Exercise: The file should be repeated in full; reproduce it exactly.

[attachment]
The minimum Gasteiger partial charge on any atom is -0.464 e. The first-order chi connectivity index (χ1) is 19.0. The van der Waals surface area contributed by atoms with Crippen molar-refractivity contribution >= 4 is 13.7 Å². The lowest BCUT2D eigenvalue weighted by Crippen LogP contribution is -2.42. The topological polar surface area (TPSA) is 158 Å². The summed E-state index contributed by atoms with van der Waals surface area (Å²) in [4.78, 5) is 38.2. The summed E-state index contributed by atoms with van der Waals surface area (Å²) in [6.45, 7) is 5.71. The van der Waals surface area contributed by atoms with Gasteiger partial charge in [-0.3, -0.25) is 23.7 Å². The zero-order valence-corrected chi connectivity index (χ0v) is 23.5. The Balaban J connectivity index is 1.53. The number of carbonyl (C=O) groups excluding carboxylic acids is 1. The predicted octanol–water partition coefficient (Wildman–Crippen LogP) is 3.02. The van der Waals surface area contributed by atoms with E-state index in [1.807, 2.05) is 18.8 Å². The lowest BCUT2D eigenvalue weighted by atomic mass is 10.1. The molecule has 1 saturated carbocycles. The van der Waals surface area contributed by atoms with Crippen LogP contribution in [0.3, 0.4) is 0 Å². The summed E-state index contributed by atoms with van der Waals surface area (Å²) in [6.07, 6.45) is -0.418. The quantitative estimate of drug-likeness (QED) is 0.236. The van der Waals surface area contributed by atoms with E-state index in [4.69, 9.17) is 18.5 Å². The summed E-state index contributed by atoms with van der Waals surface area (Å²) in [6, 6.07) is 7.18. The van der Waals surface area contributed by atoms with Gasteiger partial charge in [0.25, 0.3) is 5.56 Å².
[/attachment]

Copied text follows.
The minimum Gasteiger partial charge on any atom is -0.464 e. The first-order chi connectivity index (χ1) is 19.0. The van der Waals surface area contributed by atoms with Crippen molar-refractivity contribution >= 4 is 13.7 Å². The lowest BCUT2D eigenvalue weighted by Crippen LogP contribution is -2.42. The topological polar surface area (TPSA) is 158 Å². The summed E-state index contributed by atoms with van der Waals surface area (Å²) in [4.78, 5) is 38.2. The summed E-state index contributed by atoms with van der Waals surface area (Å²) in [6.45, 7) is 5.71. The van der Waals surface area contributed by atoms with Gasteiger partial charge in [-0.3, -0.25) is 23.7 Å². The zero-order valence-corrected chi connectivity index (χ0v) is 23.5. The Balaban J connectivity index is 1.53. The number of carbonyl (C=O) groups excluding carboxylic acids is 1. The predicted octanol–water partition coefficient (Wildman–Crippen LogP) is 3.02. The van der Waals surface area contributed by atoms with E-state index in [1.807, 2.05) is 18.8 Å². The lowest BCUT2D eigenvalue weighted by atomic mass is 10.1. The molecule has 1 saturated carbocycles. The van der Waals surface area contributed by atoms with Crippen LogP contribution in [0.3, 0.4) is 0 Å². The summed E-state index contributed by atoms with van der Waals surface area (Å²) in [6.07, 6.45) is -0.418. The quantitative estimate of drug-likeness (QED) is 0.236. The van der Waals surface area contributed by atoms with E-state index in [4.69, 9.17) is 18.5 Å². The summed E-state index contributed by atoms with van der Waals surface area (Å²) in [6, 6.07) is 7.18. The van der Waals surface area contributed by atoms with Gasteiger partial charge in [0.25, 0.3) is 5.56 Å².